The final Clause with which I wish to deal concerns the sugar agreement with Ireland, which seems to have caused so much difficulty upstairs and in the House. A number of points have been raised and, on the general one made by the hon. Member for Greenock (Dr. Dickson Mabon) about the employment situation, I hope that he and all hon. Members realise that if the agreement had not been made the employment position in Greenock could have worsened. The same can be said of Liverpool.

When the agreement comes into force it could have a beneficial effect on the employment situation in these ports. Had there been no agreement the Republic of Ireland would have been perfectly entitled to export to Northern Ireland as much refined sugar as they could sell. They are entitled to export to this country as much sugar in manufactured goods as they can sell. By the agreement the Republic of Ireland is restricting, voluntarily, its sales of refined sugar to Northern Ireland. I think that the hon. Member for Greenock does not appreciate that if there were no such agreement, the export of refined sugar from the Irish Republic to the United Kingdom could go on increasing. There was no reason why it should not. The agreement is helpful for these reasons, and the point about the employment position raised by the hon. Member has no relevance to the Clause.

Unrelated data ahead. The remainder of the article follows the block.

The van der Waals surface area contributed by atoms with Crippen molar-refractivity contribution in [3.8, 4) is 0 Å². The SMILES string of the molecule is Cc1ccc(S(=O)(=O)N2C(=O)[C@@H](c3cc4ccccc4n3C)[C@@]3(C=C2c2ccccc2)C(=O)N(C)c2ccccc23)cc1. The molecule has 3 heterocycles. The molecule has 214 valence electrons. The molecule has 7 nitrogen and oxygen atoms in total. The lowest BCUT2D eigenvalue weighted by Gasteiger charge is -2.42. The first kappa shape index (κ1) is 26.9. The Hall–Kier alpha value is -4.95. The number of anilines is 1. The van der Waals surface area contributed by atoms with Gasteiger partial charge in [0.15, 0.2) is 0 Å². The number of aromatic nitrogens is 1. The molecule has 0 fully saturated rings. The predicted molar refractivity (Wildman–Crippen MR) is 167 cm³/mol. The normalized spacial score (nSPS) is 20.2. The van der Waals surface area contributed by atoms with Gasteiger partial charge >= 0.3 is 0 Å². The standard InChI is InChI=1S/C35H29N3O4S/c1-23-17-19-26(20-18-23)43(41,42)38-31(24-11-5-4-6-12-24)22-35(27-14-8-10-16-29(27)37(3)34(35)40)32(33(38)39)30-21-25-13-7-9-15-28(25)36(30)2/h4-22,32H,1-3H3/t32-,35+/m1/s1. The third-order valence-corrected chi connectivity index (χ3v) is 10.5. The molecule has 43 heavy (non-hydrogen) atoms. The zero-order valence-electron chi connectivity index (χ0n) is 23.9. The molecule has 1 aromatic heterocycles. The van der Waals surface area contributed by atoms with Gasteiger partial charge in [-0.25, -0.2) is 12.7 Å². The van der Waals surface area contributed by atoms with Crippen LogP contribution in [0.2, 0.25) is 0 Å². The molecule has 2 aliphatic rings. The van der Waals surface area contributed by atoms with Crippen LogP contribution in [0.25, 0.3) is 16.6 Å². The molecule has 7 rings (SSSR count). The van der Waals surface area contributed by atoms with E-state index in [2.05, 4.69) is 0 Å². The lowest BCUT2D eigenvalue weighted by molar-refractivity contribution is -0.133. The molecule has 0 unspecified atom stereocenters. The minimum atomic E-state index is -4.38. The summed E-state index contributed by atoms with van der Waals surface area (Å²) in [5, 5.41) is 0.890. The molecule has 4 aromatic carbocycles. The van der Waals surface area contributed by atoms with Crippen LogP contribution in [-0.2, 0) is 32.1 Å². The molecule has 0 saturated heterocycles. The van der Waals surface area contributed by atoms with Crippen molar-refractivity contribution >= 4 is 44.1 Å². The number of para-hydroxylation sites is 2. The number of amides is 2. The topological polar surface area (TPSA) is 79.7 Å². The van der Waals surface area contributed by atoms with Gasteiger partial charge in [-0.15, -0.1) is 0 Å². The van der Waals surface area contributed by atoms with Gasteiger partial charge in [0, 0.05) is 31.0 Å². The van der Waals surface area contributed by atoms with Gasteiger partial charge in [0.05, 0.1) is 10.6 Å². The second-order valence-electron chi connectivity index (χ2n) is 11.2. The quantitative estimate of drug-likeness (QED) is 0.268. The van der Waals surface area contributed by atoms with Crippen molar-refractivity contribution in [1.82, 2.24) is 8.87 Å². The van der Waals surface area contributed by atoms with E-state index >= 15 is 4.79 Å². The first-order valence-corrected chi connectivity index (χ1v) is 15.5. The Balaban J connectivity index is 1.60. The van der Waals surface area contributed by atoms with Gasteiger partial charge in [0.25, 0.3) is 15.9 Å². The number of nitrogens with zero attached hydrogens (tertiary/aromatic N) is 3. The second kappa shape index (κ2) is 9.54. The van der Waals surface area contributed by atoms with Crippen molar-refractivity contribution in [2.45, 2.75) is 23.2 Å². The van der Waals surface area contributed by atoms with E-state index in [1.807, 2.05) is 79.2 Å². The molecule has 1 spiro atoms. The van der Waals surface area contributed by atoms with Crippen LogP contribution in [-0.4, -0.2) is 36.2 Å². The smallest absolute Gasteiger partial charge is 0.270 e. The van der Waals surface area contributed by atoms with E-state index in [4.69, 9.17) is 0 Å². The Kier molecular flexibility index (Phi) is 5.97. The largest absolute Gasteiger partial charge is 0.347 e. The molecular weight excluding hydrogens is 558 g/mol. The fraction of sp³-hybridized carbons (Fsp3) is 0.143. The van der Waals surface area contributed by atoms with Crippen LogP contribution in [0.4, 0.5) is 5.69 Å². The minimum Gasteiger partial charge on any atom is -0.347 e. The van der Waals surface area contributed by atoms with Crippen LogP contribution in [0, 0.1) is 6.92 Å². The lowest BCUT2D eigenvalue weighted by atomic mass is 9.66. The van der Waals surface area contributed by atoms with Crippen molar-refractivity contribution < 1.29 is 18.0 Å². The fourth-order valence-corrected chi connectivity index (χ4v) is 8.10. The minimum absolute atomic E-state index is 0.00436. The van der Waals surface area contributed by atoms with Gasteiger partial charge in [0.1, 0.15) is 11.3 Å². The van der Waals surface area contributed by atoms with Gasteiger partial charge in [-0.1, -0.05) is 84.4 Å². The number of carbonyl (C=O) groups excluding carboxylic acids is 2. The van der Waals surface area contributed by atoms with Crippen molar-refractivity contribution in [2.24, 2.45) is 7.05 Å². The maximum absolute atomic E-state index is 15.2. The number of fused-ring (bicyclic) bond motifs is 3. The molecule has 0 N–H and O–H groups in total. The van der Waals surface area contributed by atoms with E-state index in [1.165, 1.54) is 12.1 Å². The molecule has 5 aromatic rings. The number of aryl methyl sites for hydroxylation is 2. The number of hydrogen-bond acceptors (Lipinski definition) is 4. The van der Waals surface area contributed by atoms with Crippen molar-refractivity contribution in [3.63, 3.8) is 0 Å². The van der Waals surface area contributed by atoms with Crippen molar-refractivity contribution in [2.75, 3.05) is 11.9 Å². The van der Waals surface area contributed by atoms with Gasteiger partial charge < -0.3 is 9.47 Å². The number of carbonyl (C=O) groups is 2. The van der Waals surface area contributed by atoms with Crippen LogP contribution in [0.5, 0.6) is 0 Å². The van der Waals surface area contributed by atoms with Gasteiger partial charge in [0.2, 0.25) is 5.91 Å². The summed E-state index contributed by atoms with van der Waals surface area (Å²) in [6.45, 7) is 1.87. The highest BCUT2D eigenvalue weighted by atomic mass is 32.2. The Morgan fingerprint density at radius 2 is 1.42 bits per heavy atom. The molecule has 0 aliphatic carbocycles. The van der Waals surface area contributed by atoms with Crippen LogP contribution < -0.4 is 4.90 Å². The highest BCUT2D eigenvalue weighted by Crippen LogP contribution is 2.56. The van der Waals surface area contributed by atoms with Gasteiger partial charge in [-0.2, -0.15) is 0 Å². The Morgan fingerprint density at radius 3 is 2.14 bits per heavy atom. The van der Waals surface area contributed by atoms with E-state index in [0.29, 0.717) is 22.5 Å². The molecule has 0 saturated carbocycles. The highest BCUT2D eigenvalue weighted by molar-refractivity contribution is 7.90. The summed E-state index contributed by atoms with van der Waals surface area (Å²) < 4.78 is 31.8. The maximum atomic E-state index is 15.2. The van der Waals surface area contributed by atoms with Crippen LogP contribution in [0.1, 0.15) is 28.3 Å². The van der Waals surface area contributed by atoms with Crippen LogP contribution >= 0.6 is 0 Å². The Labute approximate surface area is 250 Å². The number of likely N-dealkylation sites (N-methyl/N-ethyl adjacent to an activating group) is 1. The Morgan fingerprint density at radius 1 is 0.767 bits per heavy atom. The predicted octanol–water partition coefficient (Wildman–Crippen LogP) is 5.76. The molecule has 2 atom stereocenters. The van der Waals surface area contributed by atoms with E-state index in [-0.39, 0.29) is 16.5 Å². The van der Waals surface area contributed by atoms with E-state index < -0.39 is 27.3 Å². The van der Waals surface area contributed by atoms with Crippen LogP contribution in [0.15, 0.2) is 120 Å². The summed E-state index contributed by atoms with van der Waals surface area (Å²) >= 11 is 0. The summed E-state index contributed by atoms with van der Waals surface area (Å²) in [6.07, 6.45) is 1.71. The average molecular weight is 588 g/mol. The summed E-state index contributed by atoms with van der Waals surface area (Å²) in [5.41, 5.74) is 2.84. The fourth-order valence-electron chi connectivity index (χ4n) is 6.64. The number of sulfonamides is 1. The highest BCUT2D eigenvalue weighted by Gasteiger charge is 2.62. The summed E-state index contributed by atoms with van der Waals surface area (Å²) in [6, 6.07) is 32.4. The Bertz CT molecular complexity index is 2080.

Several hon. Members have referred to the trial going on in Northern Ireland on 200 acres of land. I should like hon. Members to recollect that this is only a trial. Whatever hon. Members may have quoted me as saying in Committee upstairs, it is only a trial. Only when one knows whether or not the trial will succeed will it be possible to go further. To do so without knowing the result would be foolish. I do not accept that it is too small or that it was been subdivided into too small fragments. The whole essence of the trial is to have it on a small scale to see if it is successful. If it is, there seems no reason why we should not extend it.